By CHRISTINA LOW email@example.com
Shah Alam mayor Datuk Mohd Jaafar Mohd Atan said the rain trees had grown very fast over the years and some areas looked dark.
“Some 3,310 trees have been planted here and most are rain trees.”
Mohd Jaafar said the 51.7ha park need to be upgraded to attract more visitors not only from Shah Alam but also those living in the Klang Valley.
“We have such a big park and it will be a waste if no one uses it,” he said.
The mayor intends to make the park accessible and friendly for families to spend their weekends and holidays.
Mohd Jaafar plans to plant fruit trees such as guava, soursop, mangosteen as well as ornamental ones like the weeping willows.
“When we have fruits trees, birds and insects will make the park their home,” he said.
With such a huge park to care for and a tight budget, Mohd Jaafar said it would take the council about three years to complete their greening and upgrading work.
However, the mayor said he was grateful that many non-governmental associations (NGO) for lending their support for the park.
So far under the Shah Alam Rivers and Trees For Life programme, the council together with government agencies and several NGOs such as Eco Warriors, Trees for Life, Sathya Sai Baba centre, Leo Club as well as students from the public and private institutions have since planted about 30,000 trees in the city.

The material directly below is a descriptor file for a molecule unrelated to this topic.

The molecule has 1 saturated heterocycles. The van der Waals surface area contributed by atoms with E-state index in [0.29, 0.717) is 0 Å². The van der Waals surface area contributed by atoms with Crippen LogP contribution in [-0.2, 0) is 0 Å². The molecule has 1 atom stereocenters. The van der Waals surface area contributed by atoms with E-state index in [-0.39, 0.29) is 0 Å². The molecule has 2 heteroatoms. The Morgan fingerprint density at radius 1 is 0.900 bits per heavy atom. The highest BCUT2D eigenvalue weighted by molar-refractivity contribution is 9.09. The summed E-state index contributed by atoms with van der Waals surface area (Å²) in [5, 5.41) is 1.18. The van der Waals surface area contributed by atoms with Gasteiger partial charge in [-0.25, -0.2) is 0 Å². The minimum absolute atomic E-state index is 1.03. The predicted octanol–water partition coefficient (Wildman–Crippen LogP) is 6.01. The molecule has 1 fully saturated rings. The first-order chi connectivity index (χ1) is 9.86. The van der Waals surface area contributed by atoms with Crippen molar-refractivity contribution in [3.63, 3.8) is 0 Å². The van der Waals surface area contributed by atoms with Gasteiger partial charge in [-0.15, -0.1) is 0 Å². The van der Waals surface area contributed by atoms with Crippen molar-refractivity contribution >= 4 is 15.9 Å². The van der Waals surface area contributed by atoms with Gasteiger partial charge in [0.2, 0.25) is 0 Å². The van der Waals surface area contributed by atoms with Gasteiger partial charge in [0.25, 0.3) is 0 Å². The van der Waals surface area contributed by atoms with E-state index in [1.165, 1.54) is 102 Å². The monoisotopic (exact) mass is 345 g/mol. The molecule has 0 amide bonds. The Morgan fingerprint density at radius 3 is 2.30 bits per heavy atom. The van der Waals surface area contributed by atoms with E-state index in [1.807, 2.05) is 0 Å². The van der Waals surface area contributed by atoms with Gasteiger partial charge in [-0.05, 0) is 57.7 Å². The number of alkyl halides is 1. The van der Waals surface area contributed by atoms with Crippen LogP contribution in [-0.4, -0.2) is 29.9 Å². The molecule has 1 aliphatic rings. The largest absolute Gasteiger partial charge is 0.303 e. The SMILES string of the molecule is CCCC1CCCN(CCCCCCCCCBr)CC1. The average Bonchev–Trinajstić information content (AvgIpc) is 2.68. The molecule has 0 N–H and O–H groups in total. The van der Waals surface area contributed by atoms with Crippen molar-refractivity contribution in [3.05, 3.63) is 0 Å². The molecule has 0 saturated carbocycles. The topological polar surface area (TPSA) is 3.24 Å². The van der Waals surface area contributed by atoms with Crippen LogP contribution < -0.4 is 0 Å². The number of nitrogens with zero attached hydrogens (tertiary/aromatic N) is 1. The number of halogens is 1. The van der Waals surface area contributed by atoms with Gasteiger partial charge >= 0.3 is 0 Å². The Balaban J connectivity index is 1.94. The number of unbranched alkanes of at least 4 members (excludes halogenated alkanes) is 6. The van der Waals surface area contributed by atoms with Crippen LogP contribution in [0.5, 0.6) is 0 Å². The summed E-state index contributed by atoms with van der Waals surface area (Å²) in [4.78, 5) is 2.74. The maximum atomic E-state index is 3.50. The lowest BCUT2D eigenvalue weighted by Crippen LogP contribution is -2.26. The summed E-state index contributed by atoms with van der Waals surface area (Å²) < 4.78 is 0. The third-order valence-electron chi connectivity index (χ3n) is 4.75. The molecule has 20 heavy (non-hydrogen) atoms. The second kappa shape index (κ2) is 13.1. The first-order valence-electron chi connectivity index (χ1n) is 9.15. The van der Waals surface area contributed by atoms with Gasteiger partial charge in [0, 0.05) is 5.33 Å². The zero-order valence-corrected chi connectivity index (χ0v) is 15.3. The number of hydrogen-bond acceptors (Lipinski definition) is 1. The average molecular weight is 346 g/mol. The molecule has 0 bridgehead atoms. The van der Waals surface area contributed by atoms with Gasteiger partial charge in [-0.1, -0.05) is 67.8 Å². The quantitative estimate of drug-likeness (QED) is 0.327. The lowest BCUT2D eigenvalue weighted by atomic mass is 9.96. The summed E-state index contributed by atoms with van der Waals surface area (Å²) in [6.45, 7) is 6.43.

The project which began in April involving about 1,500 volunteers has covered areas along the Damansara River, Renggam River and the Jelutong Industrial area.
Shah Alam has 1014.9ha of recreational and green zones with another 1004.8ha of forest reserve.
Educating students on the council’s ongoing green efforts was essential to remind them of the importance in keeping their neighbourhood a liveable one.
“We introduced the CARE concept which stands for conservation, awareness, recreation and education to four schools; SK TTDI Jaya, SK Jalan Kebun, SJKC Subang and SJKT Midlands,” Mohd Jaafar said.
The students were brought to a seedling site in Section 17 to experience for themselves the steps taken in planting and fertilising the trees.
Mohd Jaafar also encourages developers to work with the council in planting more trees in housing areas through the One Tree One Key programme.
Apart from tree-planting, the water quality in the lakes have also deteriorated over time and MBSA is now cleaning the Middle Lake.
Other upgrading work include providing ample parking areas, better walkways, recreational huts, rubbish bins, proper signages, a flower market, play area for children and an outdoor gym. New bridges will be built to replace the wooden ones.
Mohd Jaafar said MBSA was also planning several activities beginning early next year with a midnight walk, orchid-planting, sales of garden products, an environmental run and fish exhibitions.